The opinion of the court was delivered by: BYERS
These cross motions are addressed to the Referee's report of January 2, 1952, granting the petition of David Megur to follow into the funds of the debtor's estate in the trustee's hands and to impress a lien thereon, the sum of $ 6,100, representing $ 6,000 being a down payment on a contract of the debtor to convey certain real estate to be improved by the erection thereon of a one-family dwelling; plus $ 100 being 'the reasonable expense for the examination of title to the said premises' under an appropriate provision of the contract. That item is not deemed to have been established by proof that the title was examined for the vendee.
The balance of the clause upon which petitioner relies is: 'All sums paid on account of this contract and (as above quoted) are hereby made liens thereon (i.e., said premises), but such liens shall not continue after default by the purchaser under this contract.' There was no such default.
The opposition of the trustee to the report and of the Committee of General Creditors, does not warrant the criticism voiced at argument; it is the duty of the trustee to advance every legal consideration that will test the soundness of the Referee's conclusions, in behalf of correct administration; and of course the General Creditors are necessarily alert to secure for themselves the greatest possible participation in the avails of the debtor's property.
The business of the debtor was to sell real estate, cf. D.C., 98 F.Supp. 872, and any plan must endeavor to effectuate that purpose, which means that sales made during administration assume the aspect of carrying on the debtor's business rather than liquidation as such.
The petitioner's Exhibit 1 is his contract of October 6, 1949. It could not be commended to law students for coherence, nor as an example of craftsmanship in the field of conveyancing; it is awkwardly and stumblingly sufficient, however, to expose with obvious difference, the purpose heretofore stated.
That purpose in turn will support the petitioner's asserted lien upon $ 6,000 now in the trustee's hands, unless the opposing arguments overcome the presumptive showing of validity.
Those contentions will be found to be:
1. Since the $ 6,000 was on account of the $ 34,000 named in the contract as constituting 'the price for all the work included in this contract', it cannot be said to have been a down payment on the real estate itself as distinguished from so much of the entire sum as was intended to cover the cost of erecting the building; this being so, the lien, if any, would attach to after-acquired property, being the uncompleted residence which was on the property when sold at public sale by the trustee, and hence would be subordinate to the claims of general creditors; that to the extent that the lien is asserted against the said structure it 'presents the aspect of a building loan and not having been filed * * * (Lien Law (Mck. Consol. Laws, c. 33), Sec 13, Sub. 2) it is subordinate to valid mechanic's liens against the premises'.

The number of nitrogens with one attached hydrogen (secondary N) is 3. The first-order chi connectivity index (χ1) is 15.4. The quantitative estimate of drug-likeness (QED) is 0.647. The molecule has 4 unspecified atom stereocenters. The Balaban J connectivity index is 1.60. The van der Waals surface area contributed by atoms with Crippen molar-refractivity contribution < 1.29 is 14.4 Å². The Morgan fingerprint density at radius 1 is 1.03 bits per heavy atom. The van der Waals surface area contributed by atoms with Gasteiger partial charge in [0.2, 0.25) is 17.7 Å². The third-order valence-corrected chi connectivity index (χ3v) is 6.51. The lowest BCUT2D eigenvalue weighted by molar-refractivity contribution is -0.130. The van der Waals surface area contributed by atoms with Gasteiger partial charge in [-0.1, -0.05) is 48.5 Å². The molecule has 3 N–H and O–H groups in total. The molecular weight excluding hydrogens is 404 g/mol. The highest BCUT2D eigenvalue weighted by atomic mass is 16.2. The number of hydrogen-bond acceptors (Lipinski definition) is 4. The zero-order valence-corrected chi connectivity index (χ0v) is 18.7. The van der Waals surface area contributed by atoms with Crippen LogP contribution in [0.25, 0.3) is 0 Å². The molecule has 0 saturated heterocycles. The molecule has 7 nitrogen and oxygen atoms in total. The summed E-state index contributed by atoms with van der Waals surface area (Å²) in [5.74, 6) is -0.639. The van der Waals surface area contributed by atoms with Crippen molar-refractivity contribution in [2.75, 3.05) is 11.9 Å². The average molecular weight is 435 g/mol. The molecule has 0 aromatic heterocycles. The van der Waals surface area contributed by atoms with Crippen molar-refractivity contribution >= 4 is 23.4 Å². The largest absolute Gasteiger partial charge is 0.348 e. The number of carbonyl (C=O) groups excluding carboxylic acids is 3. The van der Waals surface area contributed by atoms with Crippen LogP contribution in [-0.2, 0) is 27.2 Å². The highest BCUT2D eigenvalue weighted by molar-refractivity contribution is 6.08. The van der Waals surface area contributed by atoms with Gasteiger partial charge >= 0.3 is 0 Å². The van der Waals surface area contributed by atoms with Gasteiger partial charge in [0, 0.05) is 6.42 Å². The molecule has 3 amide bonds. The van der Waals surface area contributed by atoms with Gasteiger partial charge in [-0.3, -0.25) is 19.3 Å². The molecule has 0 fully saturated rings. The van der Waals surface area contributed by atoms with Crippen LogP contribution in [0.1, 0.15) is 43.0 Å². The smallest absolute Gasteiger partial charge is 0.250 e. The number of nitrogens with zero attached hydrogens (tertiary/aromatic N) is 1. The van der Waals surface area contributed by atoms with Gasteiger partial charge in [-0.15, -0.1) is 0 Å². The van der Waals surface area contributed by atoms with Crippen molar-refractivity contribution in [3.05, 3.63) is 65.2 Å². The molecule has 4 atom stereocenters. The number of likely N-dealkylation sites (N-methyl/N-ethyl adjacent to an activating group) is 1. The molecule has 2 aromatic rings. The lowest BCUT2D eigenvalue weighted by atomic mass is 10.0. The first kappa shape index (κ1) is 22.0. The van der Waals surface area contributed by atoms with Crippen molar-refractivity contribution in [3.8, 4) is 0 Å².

It is true that the contract does not allocate part of the price to the land, and the balance to the contemplated building. This calculated duplicity was commented upon in the earlier opinion above cited, and its most flagrant manifestations have since led to successful criminal prosecutions in the County Court of Nassau County for grand larceny, against the two Rosses, and this debtor.
There is no apparent reason to construe the contract so as to avoid its common-sense purpose. It was made in October of 1949, and title was to pass in April of 1950; during the interval the property was to be improved by the erection of a dwelling so that on the closing date the vendor would convey and the vendee would receive title to land and building exactly as though the latter had been in existence when the contract was signed.
Had the contract called for the clearing away of an existing structure, or ruins, so that a vacant parcel would ultimately be acquired by the vendee, a down payment would encounter no obstacle under the lien clause; it is the present belief that in principle the cases would be the same and that this petitioner's asserted lien is not to be avoided because the building was to be erected between the date of the contract and law day. Of course if no building had ever been started, the lien could have been asserted as to the full down payment; the partial erection of a residence did not change the basic relations of the vendor and vendee.
Moreover, when this public sale was had (in connection with several parcels containing houses in various stages of completion), the presence on this lot of a partially built house (i.e., one that was 'all framed out; the studding was in; the roof was up, and it had tar paper covering') added an element of potential value to the property as a whole, and it fetched $ 9,300 (subject to the lien of a first mortgage), out of which releases from two other mortgage liens were to be deducted.
That public sale was intended to promote the ultimate interests of all creditors and is deemed to have done so, and the down payment made by this petitioner must have found its way in part into that partially completed structure which Green acquired.
The nature and status of a vendee's lien in New York is expounded in Elterman v. Hyman, 192 N.Y. 113, 84 N.E. 937; see also Interboro Operating Corp. v. Con. Sec. & ...